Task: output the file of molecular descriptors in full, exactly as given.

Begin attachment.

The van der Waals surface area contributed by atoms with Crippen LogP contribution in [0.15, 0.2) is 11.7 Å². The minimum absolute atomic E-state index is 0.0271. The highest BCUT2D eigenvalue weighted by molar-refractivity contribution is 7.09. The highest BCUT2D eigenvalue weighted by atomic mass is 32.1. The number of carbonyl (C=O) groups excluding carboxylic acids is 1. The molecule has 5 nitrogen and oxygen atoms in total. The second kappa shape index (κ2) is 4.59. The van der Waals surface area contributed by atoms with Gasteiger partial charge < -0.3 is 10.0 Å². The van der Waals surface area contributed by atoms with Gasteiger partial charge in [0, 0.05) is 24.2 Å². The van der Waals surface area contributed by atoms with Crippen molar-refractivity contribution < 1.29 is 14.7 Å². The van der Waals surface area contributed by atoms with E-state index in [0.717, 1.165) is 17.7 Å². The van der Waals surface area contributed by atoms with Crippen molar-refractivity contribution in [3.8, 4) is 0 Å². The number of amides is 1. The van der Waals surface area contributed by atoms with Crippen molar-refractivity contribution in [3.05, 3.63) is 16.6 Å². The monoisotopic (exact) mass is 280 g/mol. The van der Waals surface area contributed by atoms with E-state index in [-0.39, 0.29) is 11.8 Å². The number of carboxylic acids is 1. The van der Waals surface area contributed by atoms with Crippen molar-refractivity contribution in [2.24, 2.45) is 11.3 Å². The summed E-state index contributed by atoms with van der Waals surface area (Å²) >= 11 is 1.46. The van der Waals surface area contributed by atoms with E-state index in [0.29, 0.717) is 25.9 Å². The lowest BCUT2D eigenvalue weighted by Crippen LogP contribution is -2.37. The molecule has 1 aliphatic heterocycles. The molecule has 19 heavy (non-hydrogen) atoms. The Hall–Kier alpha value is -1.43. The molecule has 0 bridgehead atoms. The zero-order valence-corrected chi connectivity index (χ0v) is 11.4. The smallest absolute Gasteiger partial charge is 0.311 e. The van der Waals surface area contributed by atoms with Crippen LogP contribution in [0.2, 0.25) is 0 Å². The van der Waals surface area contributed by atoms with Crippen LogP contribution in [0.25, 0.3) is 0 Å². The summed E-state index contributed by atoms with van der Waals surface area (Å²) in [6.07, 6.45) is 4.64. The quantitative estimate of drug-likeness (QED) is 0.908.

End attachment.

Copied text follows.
The van der Waals surface area contributed by atoms with Crippen LogP contribution in [0.15, 0.2) is 11.7 Å². The minimum absolute atomic E-state index is 0.0271. The highest BCUT2D eigenvalue weighted by molar-refractivity contribution is 7.09. The highest BCUT2D eigenvalue weighted by atomic mass is 32.1. The number of carbonyl (C=O) groups excluding carboxylic acids is 1. The molecule has 5 nitrogen and oxygen atoms in total. The second kappa shape index (κ2) is 4.59. The van der Waals surface area contributed by atoms with Gasteiger partial charge < -0.3 is 10.0 Å². The van der Waals surface area contributed by atoms with Gasteiger partial charge in [0, 0.05) is 24.2 Å². The van der Waals surface area contributed by atoms with Crippen molar-refractivity contribution < 1.29 is 14.7 Å². The van der Waals surface area contributed by atoms with E-state index in [0.717, 1.165) is 17.7 Å². The van der Waals surface area contributed by atoms with Crippen molar-refractivity contribution in [3.8, 4) is 0 Å². The number of amides is 1. The van der Waals surface area contributed by atoms with Crippen molar-refractivity contribution in [3.05, 3.63) is 16.6 Å². The monoisotopic (exact) mass is 280 g/mol. The van der Waals surface area contributed by atoms with E-state index in [-0.39, 0.29) is 11.8 Å². The number of carboxylic acids is 1. The van der Waals surface area contributed by atoms with Crippen molar-refractivity contribution in [2.24, 2.45) is 11.3 Å². The summed E-state index contributed by atoms with van der Waals surface area (Å²) >= 11 is 1.46. The van der Waals surface area contributed by atoms with E-state index in [0.29, 0.717) is 25.9 Å². The lowest BCUT2D eigenvalue weighted by Crippen LogP contribution is -2.37. The molecule has 1 aliphatic heterocycles. The molecule has 19 heavy (non-hydrogen) atoms. The Hall–Kier alpha value is -1.43. The molecule has 0 bridgehead atoms. The zero-order valence-corrected chi connectivity index (χ0v) is 11.4. The smallest absolute Gasteiger partial charge is 0.311 e. The van der Waals surface area contributed by atoms with Crippen LogP contribution in [0.2, 0.25) is 0 Å². The van der Waals surface area contributed by atoms with Crippen LogP contribution in [0.25, 0.3) is 0 Å². The summed E-state index contributed by atoms with van der Waals surface area (Å²) in [6.07, 6.45) is 4.64. The quantitative estimate of drug-likeness (QED) is 0.908.